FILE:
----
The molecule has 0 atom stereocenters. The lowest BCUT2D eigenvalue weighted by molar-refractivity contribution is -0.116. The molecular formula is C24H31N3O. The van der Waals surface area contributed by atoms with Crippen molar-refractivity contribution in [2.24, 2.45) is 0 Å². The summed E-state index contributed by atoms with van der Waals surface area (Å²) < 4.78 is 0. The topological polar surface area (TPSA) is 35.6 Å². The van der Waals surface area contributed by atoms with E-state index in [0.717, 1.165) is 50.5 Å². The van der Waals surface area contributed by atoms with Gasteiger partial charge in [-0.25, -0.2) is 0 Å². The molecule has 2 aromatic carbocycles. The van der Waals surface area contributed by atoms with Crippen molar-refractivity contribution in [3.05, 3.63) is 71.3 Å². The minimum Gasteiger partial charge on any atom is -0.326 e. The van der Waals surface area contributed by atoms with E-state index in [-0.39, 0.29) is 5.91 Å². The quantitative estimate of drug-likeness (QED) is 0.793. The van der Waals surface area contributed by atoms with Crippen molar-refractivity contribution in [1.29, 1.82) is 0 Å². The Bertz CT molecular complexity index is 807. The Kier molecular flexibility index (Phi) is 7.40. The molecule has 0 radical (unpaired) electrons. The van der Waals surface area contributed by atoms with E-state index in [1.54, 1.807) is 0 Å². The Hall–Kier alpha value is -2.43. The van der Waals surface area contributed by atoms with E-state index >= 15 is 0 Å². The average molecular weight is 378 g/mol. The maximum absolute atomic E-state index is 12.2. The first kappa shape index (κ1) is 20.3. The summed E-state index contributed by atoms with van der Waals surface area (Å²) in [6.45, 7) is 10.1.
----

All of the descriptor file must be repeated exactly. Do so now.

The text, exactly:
The molecule has 0 atom stereocenters. The lowest BCUT2D eigenvalue weighted by molar-refractivity contribution is -0.116. The molecular formula is C24H31N3O. The van der Waals surface area contributed by atoms with Crippen molar-refractivity contribution in [2.24, 2.45) is 0 Å². The summed E-state index contributed by atoms with van der Waals surface area (Å²) < 4.78 is 0. The topological polar surface area (TPSA) is 35.6 Å². The van der Waals surface area contributed by atoms with E-state index in [0.717, 1.165) is 50.5 Å². The van der Waals surface area contributed by atoms with Gasteiger partial charge in [-0.25, -0.2) is 0 Å². The molecule has 2 aromatic carbocycles. The van der Waals surface area contributed by atoms with Crippen molar-refractivity contribution in [3.05, 3.63) is 71.3 Å². The minimum Gasteiger partial charge on any atom is -0.326 e. The van der Waals surface area contributed by atoms with E-state index in [-0.39, 0.29) is 5.91 Å². The quantitative estimate of drug-likeness (QED) is 0.793. The van der Waals surface area contributed by atoms with Crippen molar-refractivity contribution in [1.29, 1.82) is 0 Å². The Bertz CT molecular complexity index is 807. The Kier molecular flexibility index (Phi) is 7.40. The molecule has 0 radical (unpaired) electrons. The van der Waals surface area contributed by atoms with E-state index in [1.54, 1.807) is 0 Å². The Hall–Kier alpha value is -2.43. The van der Waals surface area contributed by atoms with E-state index >= 15 is 0 Å². The average molecular weight is 378 g/mol. The maximum absolute atomic E-state index is 12.2. The first kappa shape index (κ1) is 20.3. The summed E-state index contributed by atoms with van der Waals surface area (Å²) in [6.45, 7) is 10.1.